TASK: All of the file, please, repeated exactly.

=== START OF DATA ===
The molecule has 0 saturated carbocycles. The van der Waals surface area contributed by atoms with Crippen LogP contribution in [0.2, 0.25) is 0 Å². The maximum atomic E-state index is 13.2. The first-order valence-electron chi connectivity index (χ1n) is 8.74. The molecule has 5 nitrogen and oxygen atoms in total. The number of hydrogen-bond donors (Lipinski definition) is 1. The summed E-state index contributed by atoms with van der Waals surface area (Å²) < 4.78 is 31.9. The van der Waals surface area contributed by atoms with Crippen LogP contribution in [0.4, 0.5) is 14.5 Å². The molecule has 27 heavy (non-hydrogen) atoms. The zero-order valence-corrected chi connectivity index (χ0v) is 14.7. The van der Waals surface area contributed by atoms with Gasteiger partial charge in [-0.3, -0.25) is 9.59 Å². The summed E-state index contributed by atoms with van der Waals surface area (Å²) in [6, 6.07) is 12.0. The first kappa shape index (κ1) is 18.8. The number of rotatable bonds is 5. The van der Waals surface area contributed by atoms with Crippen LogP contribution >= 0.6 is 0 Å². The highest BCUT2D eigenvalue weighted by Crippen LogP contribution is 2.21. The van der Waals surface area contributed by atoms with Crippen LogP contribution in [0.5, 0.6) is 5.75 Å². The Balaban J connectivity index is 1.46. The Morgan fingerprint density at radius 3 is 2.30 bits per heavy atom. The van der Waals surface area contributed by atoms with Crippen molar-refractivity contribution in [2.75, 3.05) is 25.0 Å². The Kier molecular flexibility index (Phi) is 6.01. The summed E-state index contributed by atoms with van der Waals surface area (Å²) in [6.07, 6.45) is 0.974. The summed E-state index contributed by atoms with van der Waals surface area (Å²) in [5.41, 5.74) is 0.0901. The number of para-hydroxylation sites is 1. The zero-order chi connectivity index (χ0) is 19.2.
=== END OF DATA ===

The molecule has 0 saturated carbocycles. The van der Waals surface area contributed by atoms with Crippen LogP contribution in [0.2, 0.25) is 0 Å². The maximum atomic E-state index is 13.2. The first-order valence-electron chi connectivity index (χ1n) is 8.74. The molecule has 5 nitrogen and oxygen atoms in total. The number of hydrogen-bond donors (Lipinski definition) is 1. The summed E-state index contributed by atoms with van der Waals surface area (Å²) < 4.78 is 31.9. The van der Waals surface area contributed by atoms with Crippen LogP contribution in [0.4, 0.5) is 14.5 Å². The molecule has 27 heavy (non-hydrogen) atoms. The zero-order valence-corrected chi connectivity index (χ0v) is 14.7. The van der Waals surface area contributed by atoms with Gasteiger partial charge in [-0.3, -0.25) is 9.59 Å². The summed E-state index contributed by atoms with van der Waals surface area (Å²) in [6, 6.07) is 12.0. The first kappa shape index (κ1) is 18.8. The number of rotatable bonds is 5. The van der Waals surface area contributed by atoms with Crippen LogP contribution >= 0.6 is 0 Å². The highest BCUT2D eigenvalue weighted by Crippen LogP contribution is 2.21. The van der Waals surface area contributed by atoms with Crippen LogP contribution in [0.5, 0.6) is 5.75 Å². The Balaban J connectivity index is 1.46. The Morgan fingerprint density at radius 3 is 2.30 bits per heavy atom. The van der Waals surface area contributed by atoms with Crippen molar-refractivity contribution in [2.75, 3.05) is 25.0 Å². The Kier molecular flexibility index (Phi) is 6.01. The summed E-state index contributed by atoms with van der Waals surface area (Å²) in [6.07, 6.45) is 0.974. The summed E-state index contributed by atoms with van der Waals surface area (Å²) in [5.41, 5.74) is 0.0901. The number of para-hydroxylation sites is 1. The zero-order chi connectivity index (χ0) is 19.2.